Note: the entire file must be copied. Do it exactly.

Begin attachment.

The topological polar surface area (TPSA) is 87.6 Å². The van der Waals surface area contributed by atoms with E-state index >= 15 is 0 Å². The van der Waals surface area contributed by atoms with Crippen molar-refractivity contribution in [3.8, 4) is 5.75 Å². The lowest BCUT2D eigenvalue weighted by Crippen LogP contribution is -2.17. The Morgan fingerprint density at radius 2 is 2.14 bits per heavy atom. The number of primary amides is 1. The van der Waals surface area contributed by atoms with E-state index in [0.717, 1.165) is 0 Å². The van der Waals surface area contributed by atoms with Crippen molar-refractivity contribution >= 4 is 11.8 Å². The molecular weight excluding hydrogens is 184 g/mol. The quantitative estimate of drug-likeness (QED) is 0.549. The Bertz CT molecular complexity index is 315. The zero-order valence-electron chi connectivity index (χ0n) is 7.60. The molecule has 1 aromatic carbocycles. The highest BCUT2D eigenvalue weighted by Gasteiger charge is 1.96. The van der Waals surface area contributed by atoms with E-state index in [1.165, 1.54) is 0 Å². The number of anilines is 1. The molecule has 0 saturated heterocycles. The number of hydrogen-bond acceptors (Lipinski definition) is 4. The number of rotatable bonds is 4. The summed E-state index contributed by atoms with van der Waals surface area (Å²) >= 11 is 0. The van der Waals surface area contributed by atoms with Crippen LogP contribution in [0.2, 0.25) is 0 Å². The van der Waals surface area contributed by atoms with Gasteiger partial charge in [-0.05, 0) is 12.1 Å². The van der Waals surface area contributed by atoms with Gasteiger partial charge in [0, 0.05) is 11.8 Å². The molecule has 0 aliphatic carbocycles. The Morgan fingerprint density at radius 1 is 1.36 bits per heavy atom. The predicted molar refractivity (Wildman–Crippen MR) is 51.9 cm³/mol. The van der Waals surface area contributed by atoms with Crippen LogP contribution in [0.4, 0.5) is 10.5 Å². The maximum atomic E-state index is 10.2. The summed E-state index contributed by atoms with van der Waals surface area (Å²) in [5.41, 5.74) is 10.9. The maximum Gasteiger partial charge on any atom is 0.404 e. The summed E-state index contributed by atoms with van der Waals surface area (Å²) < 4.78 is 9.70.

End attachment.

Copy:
The topological polar surface area (TPSA) is 87.6 Å². The van der Waals surface area contributed by atoms with E-state index >= 15 is 0 Å². The van der Waals surface area contributed by atoms with Crippen molar-refractivity contribution in [3.8, 4) is 5.75 Å². The lowest BCUT2D eigenvalue weighted by Crippen LogP contribution is -2.17. The Morgan fingerprint density at radius 2 is 2.14 bits per heavy atom. The number of primary amides is 1. The van der Waals surface area contributed by atoms with E-state index in [0.717, 1.165) is 0 Å². The van der Waals surface area contributed by atoms with Crippen molar-refractivity contribution >= 4 is 11.8 Å². The molecular weight excluding hydrogens is 184 g/mol. The quantitative estimate of drug-likeness (QED) is 0.549. The Bertz CT molecular complexity index is 315. The zero-order valence-electron chi connectivity index (χ0n) is 7.60. The molecule has 1 aromatic carbocycles. The highest BCUT2D eigenvalue weighted by Gasteiger charge is 1.96. The van der Waals surface area contributed by atoms with E-state index in [1.165, 1.54) is 0 Å². The number of anilines is 1. The molecule has 0 saturated heterocycles. The number of hydrogen-bond acceptors (Lipinski definition) is 4. The number of rotatable bonds is 4. The summed E-state index contributed by atoms with van der Waals surface area (Å²) >= 11 is 0. The van der Waals surface area contributed by atoms with Crippen LogP contribution in [0.2, 0.25) is 0 Å². The van der Waals surface area contributed by atoms with Gasteiger partial charge in [-0.05, 0) is 12.1 Å². The van der Waals surface area contributed by atoms with Gasteiger partial charge in [0, 0.05) is 11.8 Å². The molecule has 0 aliphatic carbocycles. The Morgan fingerprint density at radius 1 is 1.36 bits per heavy atom. The predicted molar refractivity (Wildman–Crippen MR) is 51.9 cm³/mol. The van der Waals surface area contributed by atoms with Crippen LogP contribution in [0.4, 0.5) is 10.5 Å². The maximum atomic E-state index is 10.2. The summed E-state index contributed by atoms with van der Waals surface area (Å²) in [5.41, 5.74) is 10.9. The maximum Gasteiger partial charge on any atom is 0.404 e. The summed E-state index contributed by atoms with van der Waals surface area (Å²) < 4.78 is 9.70.